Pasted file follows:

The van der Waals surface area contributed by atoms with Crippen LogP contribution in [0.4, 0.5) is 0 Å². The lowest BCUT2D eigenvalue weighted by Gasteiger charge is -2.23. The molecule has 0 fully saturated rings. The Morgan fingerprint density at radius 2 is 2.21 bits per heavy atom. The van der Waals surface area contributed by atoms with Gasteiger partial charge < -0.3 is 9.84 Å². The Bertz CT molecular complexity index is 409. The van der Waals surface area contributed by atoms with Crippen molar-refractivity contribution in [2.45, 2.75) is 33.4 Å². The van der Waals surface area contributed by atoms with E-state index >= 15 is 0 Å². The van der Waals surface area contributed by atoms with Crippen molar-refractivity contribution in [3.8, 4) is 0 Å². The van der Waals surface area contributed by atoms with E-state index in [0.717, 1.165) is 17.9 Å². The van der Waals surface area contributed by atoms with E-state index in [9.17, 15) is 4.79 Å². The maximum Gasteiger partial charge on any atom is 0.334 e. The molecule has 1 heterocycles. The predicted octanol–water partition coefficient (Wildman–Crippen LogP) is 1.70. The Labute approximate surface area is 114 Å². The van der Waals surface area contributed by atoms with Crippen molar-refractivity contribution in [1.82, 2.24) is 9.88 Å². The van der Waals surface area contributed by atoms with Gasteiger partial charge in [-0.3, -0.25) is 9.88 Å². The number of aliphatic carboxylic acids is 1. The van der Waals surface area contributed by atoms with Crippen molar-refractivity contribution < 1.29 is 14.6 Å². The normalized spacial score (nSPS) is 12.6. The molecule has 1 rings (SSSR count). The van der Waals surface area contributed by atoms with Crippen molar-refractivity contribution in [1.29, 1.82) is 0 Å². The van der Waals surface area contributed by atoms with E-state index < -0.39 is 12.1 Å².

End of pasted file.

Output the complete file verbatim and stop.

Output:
The van der Waals surface area contributed by atoms with Crippen LogP contribution in [0.4, 0.5) is 0 Å². The lowest BCUT2D eigenvalue weighted by Gasteiger charge is -2.23. The molecule has 0 fully saturated rings. The Morgan fingerprint density at radius 2 is 2.21 bits per heavy atom. The van der Waals surface area contributed by atoms with Gasteiger partial charge < -0.3 is 9.84 Å². The Bertz CT molecular complexity index is 409. The van der Waals surface area contributed by atoms with Crippen molar-refractivity contribution in [2.45, 2.75) is 33.4 Å². The van der Waals surface area contributed by atoms with E-state index >= 15 is 0 Å². The van der Waals surface area contributed by atoms with Crippen molar-refractivity contribution in [3.8, 4) is 0 Å². The van der Waals surface area contributed by atoms with E-state index in [0.717, 1.165) is 17.9 Å². The van der Waals surface area contributed by atoms with E-state index in [9.17, 15) is 4.79 Å². The maximum Gasteiger partial charge on any atom is 0.334 e. The molecule has 1 heterocycles. The predicted octanol–water partition coefficient (Wildman–Crippen LogP) is 1.70. The Labute approximate surface area is 114 Å². The van der Waals surface area contributed by atoms with Crippen molar-refractivity contribution in [1.82, 2.24) is 9.88 Å². The van der Waals surface area contributed by atoms with Gasteiger partial charge in [-0.3, -0.25) is 9.88 Å². The number of aliphatic carboxylic acids is 1. The van der Waals surface area contributed by atoms with Crippen molar-refractivity contribution < 1.29 is 14.6 Å². The normalized spacial score (nSPS) is 12.6. The molecule has 1 rings (SSSR count). The van der Waals surface area contributed by atoms with Crippen molar-refractivity contribution in [1.29, 1.82) is 0 Å². The van der Waals surface area contributed by atoms with E-state index < -0.39 is 12.1 Å².